Friday, September 17, 2010

Could "Vintage 2010" be the Finger Lakes best year for reds? A chat with Jeff Houck, winemaker at Lucas Vineyards.

Being a winemaker can be extremely rewarding and stressful, especially during the critical harvest season. There is sleep deprivation during the fall months as grapes are picked early in the mornings followed by crushing and pressing often extending into the late evening hours. There are fermenting tanks that must be constantly monitored and red wine fermentation caps that need to be “punched down” every few hours. Now that we are a few weeks into “Vintage 2010" we were able to catch up with a rising star in the region, Jeff Houck, the lead winemaker at Lucas Vineyards (west side of Cayuga Lake.) In addition to being a well-respected winemaker, he has two children with wife, Stephanie, co-owner of Lucas.

Jeff Houck, winemaker at Lucas Vineyards, has been with the winery since 1996. He is married to Stephanie Lucas, daughter of winery owner Ruth. Jeff came to Lucas after several years of restaurant management. He quickly developed a passion for winemaking and gravitated toward that part of the business. Jeff worked with Ruth for several years before taking over the winemaking position. Today, Jeff overseas wine production of over 25,000 cases at Lucas. He has been instrumental in developing several new wines for Lucas including Dry Rosé, Syrah (read more about Jeff's Syrah project), Reserve Cabernet Franc, Reserve Riesling, and the dessert style Cabernet Franc and Vidal Iced wines.

When did harvest start at your winery and with what varieties? When do you expect to have all harvest activities finished?

Harvest started the second week in September for us. We picked Seyval Blanc as well as Cayuga White.

There has been much information reported that this year’s harvest is at least two weeks ahead of a typical year. Overall, how have your vineyards progressed this year?

Fairly similar to others, we got off to an early bud break and enjoyed abundant sunshine as well as timely rain to keep our canopies healthy. We had the right conditions to really ripen our fruit.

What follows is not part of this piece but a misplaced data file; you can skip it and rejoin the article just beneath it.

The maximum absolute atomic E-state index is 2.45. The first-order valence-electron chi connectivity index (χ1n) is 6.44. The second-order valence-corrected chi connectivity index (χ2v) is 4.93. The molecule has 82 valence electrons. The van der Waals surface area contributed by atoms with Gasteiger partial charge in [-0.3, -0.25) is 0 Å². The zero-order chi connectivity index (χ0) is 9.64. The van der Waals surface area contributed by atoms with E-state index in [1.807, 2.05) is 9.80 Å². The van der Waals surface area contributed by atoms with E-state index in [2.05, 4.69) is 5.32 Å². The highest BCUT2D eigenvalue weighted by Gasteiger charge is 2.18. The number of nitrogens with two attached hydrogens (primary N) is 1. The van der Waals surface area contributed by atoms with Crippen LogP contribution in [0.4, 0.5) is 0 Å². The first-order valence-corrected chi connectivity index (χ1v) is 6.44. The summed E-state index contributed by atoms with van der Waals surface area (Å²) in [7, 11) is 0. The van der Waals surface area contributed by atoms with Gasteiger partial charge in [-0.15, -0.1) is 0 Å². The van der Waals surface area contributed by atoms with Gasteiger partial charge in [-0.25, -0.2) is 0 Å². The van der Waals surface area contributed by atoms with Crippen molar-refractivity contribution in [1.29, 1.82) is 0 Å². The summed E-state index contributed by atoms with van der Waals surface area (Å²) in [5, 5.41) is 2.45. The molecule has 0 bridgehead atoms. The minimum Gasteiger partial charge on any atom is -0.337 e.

We never like to ask a winemaker to talk about the quality of a vintage until the harvest is well over, but can you give us some early impressions of “vintage 2010”?

The vinifera reds have the possibility of being the ripest most expressive fruit we have possibly seen. Riesling may be more challenging in keeping the classic Finger Lakes acid balance that many of us love. Overall, a nice year to make wine.

Harvest can be the most stressful period of time at a winery. What are some ways you cope with the pressure?

Lots of prayers and of course I eat on the run constantly.

Are you making any new wines this year? If so, why? And have you stopped making any wines? If so, why?

After adding quite a few wines over the last few years I think this year we will stick with the existing wine (portfolio.)

What do you think the wine industry in the Finger Lakes will look like in 10 years?

I wish I knew. I think that the (wine) quality from the Finger Lakes will continue to be pushed ahead. I hope we will be able to market ourselves to the rest of the country and eventually open distribution to other areas. Maybe we will own NYC in ten years. Oh I’m dreaming…

What are your plans for January?

Recharge and get ready for an exciting 2011.

Get more harvest updates from Jeff on Twitter.

No comments:

Post a Comment